Violations resolved

Town of Cleveland

(This report was compiled from minutes of Cleveland’s town council meeting on March 12, as well as conversations with Mayor Jerry Jones.)

Cleveland Town Council met Thursday, March 12, for its regular monthly meeting.

Mayor Jerry Jones brought up the issue of several safety violations and fire hazards at the local Dollar General store despite having discussed the problem with the store’s local management.

Violations include merchandise stacked very high in aisles, which not only blocks safe exits, but could potentially fall on people. Jones said a state fire marshal recently closed the store for one day because of the violations. It reopened the following day, still in violation of safety codes. Jones said he informed the company’s corporate office about the meeting and the potential of having the store’s license revoked.

Brandie Filmore, store manager, was present and told the council that corporate representatives from Tennessee were en route, but delayed. The council waited until the end of the meeting, but company representatives did not arrive.

Town attorney Alex Smith suggested the council consider suspending the store’s business license pending the submission of a plan to address the violations. If the issues are not subsequently corrected to the satisfaction of the fire chief and the mayor, the council could reconvene to consider revoking the license. The council voted unanimously to adopt Smith’s recommendation.

The mayor told the council that a random employee drug screening policy is in the town’s employee manual and, to implement it, he suggested the council use Hope House’s drug testing services. For approximately $100 per quarter, he said, two or three employees would be selected randomly by computer and tested. The council voted unanimously to approve the agreement with Hope House as presented.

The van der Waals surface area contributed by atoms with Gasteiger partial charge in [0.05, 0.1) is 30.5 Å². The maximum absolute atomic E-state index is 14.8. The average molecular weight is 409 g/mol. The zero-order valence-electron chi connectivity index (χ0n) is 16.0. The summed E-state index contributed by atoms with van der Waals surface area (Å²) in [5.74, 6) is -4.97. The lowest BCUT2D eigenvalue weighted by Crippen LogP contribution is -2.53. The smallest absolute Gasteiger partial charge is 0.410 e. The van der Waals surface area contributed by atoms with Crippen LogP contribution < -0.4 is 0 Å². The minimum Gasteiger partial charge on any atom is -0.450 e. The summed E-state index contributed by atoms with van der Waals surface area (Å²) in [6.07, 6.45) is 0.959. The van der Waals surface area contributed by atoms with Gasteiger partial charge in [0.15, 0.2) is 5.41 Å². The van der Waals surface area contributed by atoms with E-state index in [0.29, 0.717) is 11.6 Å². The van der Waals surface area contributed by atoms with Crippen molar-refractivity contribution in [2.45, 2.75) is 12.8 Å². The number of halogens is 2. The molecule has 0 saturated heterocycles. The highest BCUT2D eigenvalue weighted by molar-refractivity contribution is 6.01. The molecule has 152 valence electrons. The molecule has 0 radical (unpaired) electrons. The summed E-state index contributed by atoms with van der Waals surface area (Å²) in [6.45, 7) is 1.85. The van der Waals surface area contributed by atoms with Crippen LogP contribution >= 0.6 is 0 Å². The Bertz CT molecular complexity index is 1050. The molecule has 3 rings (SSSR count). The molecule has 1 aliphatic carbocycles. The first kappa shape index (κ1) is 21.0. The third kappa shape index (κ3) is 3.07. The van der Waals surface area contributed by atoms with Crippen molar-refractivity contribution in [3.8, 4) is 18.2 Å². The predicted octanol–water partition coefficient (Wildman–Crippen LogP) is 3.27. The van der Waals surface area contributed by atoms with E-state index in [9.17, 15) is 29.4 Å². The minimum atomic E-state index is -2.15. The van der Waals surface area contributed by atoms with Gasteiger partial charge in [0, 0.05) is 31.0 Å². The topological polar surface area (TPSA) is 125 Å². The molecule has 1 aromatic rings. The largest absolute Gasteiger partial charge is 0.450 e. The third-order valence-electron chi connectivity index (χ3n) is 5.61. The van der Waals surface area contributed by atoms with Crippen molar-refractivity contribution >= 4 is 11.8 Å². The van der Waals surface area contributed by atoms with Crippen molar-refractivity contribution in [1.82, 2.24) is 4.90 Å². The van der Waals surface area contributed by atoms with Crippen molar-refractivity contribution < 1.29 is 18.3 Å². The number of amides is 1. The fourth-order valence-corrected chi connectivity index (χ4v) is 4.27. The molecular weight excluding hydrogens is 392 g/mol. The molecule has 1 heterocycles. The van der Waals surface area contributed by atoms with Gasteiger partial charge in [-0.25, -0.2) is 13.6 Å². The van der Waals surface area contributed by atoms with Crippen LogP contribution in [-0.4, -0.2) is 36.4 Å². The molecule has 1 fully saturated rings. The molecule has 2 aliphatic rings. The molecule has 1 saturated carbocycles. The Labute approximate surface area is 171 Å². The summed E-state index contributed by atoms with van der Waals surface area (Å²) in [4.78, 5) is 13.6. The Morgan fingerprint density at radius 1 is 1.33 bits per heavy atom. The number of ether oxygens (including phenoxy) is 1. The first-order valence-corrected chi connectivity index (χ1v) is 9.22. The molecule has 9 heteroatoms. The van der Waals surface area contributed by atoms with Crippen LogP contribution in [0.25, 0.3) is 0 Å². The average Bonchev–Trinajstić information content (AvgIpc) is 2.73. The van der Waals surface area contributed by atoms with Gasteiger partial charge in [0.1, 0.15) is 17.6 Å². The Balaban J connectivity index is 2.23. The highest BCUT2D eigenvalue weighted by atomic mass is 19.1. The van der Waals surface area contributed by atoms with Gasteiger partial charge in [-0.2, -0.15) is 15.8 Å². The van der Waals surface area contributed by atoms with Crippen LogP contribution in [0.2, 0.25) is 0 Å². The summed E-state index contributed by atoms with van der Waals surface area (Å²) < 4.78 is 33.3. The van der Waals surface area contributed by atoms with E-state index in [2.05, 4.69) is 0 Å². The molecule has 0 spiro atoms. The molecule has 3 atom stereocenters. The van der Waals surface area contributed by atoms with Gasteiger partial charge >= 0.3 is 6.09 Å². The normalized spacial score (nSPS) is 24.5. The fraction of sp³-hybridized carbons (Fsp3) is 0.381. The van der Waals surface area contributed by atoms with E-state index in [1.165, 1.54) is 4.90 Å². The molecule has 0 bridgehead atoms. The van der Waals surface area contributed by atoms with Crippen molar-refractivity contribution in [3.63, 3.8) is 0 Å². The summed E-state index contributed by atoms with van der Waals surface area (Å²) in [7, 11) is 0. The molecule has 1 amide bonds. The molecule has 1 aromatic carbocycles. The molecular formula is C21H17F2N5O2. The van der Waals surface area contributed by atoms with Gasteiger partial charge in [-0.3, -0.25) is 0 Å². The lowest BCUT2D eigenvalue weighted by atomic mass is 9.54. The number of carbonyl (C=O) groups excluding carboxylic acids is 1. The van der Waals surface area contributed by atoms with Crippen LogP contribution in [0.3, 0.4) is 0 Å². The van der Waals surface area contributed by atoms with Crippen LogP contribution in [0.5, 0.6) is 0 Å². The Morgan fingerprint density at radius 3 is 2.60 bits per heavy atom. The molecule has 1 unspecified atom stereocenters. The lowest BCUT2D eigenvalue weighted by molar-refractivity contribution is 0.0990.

The council voted without dissent to adopt the annual Municipal Water Pollution Prevention Resolution for 2020 after utilities superintendent Steve Pass informed them that no corrective actions were needed for the water system. Pass also asked the council to purchase a continuous log chlorine analyzer needed for a well for the water department. The cost is $5,000 and the council agreed to the request.

Smith informed the council that progress was being made to secure a “building inspection service” for the town. He suggested the town adopt the 2015 International Building Code that is being used by other towns, contractors, and inspectors in the county. The council voted unanimously to do so.

In other business, the council voted to purchase:

• photo ID cards for employees at a cost of $15 each or a total of $165.

• an audio recorder for the park board, which will assist in preparing minutes.

• drug testing kit, crime scene tape, evidence bags, tubes, and tape for the police department for $209.85.

• the annual support agreement with StreamSouth for $2,700 for the telephone network and camera replacement equipment.

The council is made up of Jones and council members Doug Hill, Tommy Swindle, Sherry White, James Bynum, and James Sullivan. All were present for the meeting. The council’s regular meeting is the second Thursday of every month, at 7 p.m., at town hall. Due to the ongoing pandemic, future meetings may be held either by telephone or video conference, as allowed by a proclamation issued last week by Gov. Kay Ivey regarding the state’s open meeting act. Dollar General follow-up

Jones told The Blount Countian that on the Monday morning following the council meeting, two Dollar General company executives met with town officials, corrected the problems to the satisfaction of Fire Chief Steve Pass, and gave assurances there would not be a reoccurrence of the violations. The suspension of the store’s license was lifted. Emergency council meeting

On Thursday, March 19, the council held an emergency special meeting to adopt a resolution to declare a state of emergency regarding the ongoing COVID-19 pandemic. This action allows the town to be eligible for possible state and federal funding in the future. The council also approved the purchase of an iPad that can be used to conduct virtual council meetings, if needed.

For information on state and local response to COVID-19, see the articles on page A3.